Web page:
Latest road safety news in brief:
- RAC asks those passing motorway breakdowns to ‘slow down, make space and move on’ (30 Nov)
- OEM develops ‘ground-breaking’ night time driving technology (30 Nov)
- English council parking profits up 10% in 2016-17 (27 Nov)
- More than 1,400 Pembrokeshire school children learn road safety lessons (27 Nov)
Click here to read the road safety news in brief from week commencing 20 November.
30 Nov: 16.00
RAC asks those passing motorway breakdowns to ‘slow down, make space and move on’
The RAC has launched a new campaign calling on drivers to ‘slow down, make space and move on’ when passing motorway breakdowns.
The campaign has been launched following an incident involving a RAC patrol, which occurred on the westbound hard shoulder of the M4 near Swindon on 23 November.
Andrew Barrett, an RAC patrol for 14 years, was assisting a motorist whose car had suffered a puncture when another car travelling at speed collided with his patrol vehicle.
The collision was of such force that it rolled the three-tonne patrol vehicle, pushing it along the hard shoulder.
The RAC is advising drivers to follow three rules:
- Slow down – take care when passing any vehicle and people on the side of the motorway, reduce your speed and reduce the risk
- Make space – widen the gap between your car and the broken-down vehicle and roadside workers. Use all of your lane by moving over to the right, only change lane if it is safe to do so
- Move on – get safely past the breakdown situation and avoid ‘rubber-necking’, or the temptation stare at someone’s else’s misfortune – it’s a unnecessary distraction from your focus on the road ahead
Steve Robinson, RAC health and safety consultant, said: “The RAC is calling on drivers to ‘slow down, make space and move on’ when passing motorway breakdowns leaving plenty of space between their car and any vehicles and people on the hard shoulder.
“With traffic volumes rising and several recent serious accidents involving roadside assistance patrols and breakdown contractors we need motorists to consider a new approach to how they drive past stricken vehicles, drivers and passengers, and those working in vulnerable locations.”
“By following this simple message we can significantly reduce the risk of a collision and, importantly, the fear factor for those standing or working at the side of the motorway.”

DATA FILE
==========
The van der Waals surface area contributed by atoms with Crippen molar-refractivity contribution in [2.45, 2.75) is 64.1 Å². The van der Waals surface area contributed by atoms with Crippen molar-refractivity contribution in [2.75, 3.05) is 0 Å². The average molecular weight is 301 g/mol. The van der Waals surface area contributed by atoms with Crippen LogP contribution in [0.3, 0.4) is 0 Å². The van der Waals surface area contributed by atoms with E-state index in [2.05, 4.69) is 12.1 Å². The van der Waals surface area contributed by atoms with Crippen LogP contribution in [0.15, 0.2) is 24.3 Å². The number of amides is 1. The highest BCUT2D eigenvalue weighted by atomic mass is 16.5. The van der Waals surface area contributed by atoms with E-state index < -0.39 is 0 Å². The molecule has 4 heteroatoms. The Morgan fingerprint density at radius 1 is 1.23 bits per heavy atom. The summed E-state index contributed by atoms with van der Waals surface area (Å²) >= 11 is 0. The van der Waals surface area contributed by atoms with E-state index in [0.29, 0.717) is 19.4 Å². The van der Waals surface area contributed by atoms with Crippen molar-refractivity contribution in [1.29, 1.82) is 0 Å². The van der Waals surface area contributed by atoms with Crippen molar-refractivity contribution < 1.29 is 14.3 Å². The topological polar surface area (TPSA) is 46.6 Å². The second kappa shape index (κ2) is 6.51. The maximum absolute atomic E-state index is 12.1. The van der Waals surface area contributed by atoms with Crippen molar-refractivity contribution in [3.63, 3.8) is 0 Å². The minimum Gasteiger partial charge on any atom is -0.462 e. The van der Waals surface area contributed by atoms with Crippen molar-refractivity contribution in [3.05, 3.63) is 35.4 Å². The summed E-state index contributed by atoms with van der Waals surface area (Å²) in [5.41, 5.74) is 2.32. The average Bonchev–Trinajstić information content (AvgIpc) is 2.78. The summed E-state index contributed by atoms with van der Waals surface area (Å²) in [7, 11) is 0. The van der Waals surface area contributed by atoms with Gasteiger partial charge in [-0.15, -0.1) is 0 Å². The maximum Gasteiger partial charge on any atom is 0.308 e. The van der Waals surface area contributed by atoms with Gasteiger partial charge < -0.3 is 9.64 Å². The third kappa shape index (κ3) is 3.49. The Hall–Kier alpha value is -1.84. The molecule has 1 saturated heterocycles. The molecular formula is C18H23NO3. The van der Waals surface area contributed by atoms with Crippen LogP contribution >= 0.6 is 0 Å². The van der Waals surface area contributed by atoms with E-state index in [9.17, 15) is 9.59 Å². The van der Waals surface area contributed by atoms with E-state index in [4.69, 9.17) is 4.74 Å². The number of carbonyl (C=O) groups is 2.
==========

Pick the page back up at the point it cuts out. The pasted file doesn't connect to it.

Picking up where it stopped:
30 Nov: 10.35
OEM develops ‘ground-breaking’ night time driving technology
A German company is developing technology that will enable a driver to look into the rear view mirror at night, and the view reflected will appear to them as if they were driving in daylight.
It is claimed the technology, under development by the original equipment manufacturer and systems supplier HELLA, will ‘solve a basic problem of driving in the dark – limited sight and slower reaction times’.
The HELLA press release says: “Greater illumination of the area around them will significantly increase driver safety as they will be able to see more of the road behind, leading to less accidents and potential fatalities.”
The technology is currently being piloted, but HELLA is confident that the ‘realistic colour image technology’ will eventually pave the way for further uses in the automotive industry such as optimising camera-based driver assistance systems, as well as applications in aviation and aerospace.
MONDAY 27 NOVEMBER
Published on 27 November, the RAC Foundation report finds that the 2016-17 figure is 40% higher than the £587m made in 2012-13 – and is also £37m above what councils themselves had forecast for 2016-17.
Many of the highest totals were seen in London, with the largest in Westminster, which had a surplus of £73.2m.
The figures represent income from parking charges and penalty notices with running costs deducted.
The RAC Foundation, which carried out the research, said motorists should ask how their council spends the cash.
However, the Local Government Association (LGA) says parking charge surpluses were spent on ‘essential transport projects’.
Cllr Martin Tett, the LGA’s transport spokesman, said: “As the RAC Foundation highlights, income raised through on-street parking charges is spent on running parking services and any surplus is only spent on essential transport projects, such as tackling our national £12bn roads repair backlog and creating new parking spaces.
“Councils are on the side of motorists but have to try and strike a balance when setting parking charges to ensure there are spaces available for everyone at all times of the day and they can keep traffic moving.
“They help not only keep the roads clear but keeps pedestrians, motorists and cyclists safe and ensures people can park near their homes and local shops.”
27 Nov: 15.00
More than 1,400 Pembrokeshire school children learn road safety lessons
More than 1,400 school children from across Pembrokeshire received important road safety lessons as part of the annual Crucial Crew safety event.
Pembrokeshire County Council’s road safety team were among a number of organisations in attendance at the event, which is aimed at 10 and 11 year-old children.
The road safety team guided children through realistic scenarios in which they need to recognise the importance of staying safe – such as crossing the road.
Other organisations that participated in the event included the Welsh Ambulance Service, Dyfed Powys Police, the Mid and West Wales Fire and Rescue Service and the Pembrokeshire County Council school transport team.
Cllr Phil Baker, cabinet member for planning and infrastructure, said: “If just some of the training stays with our young people it will help to save lives in the future.”
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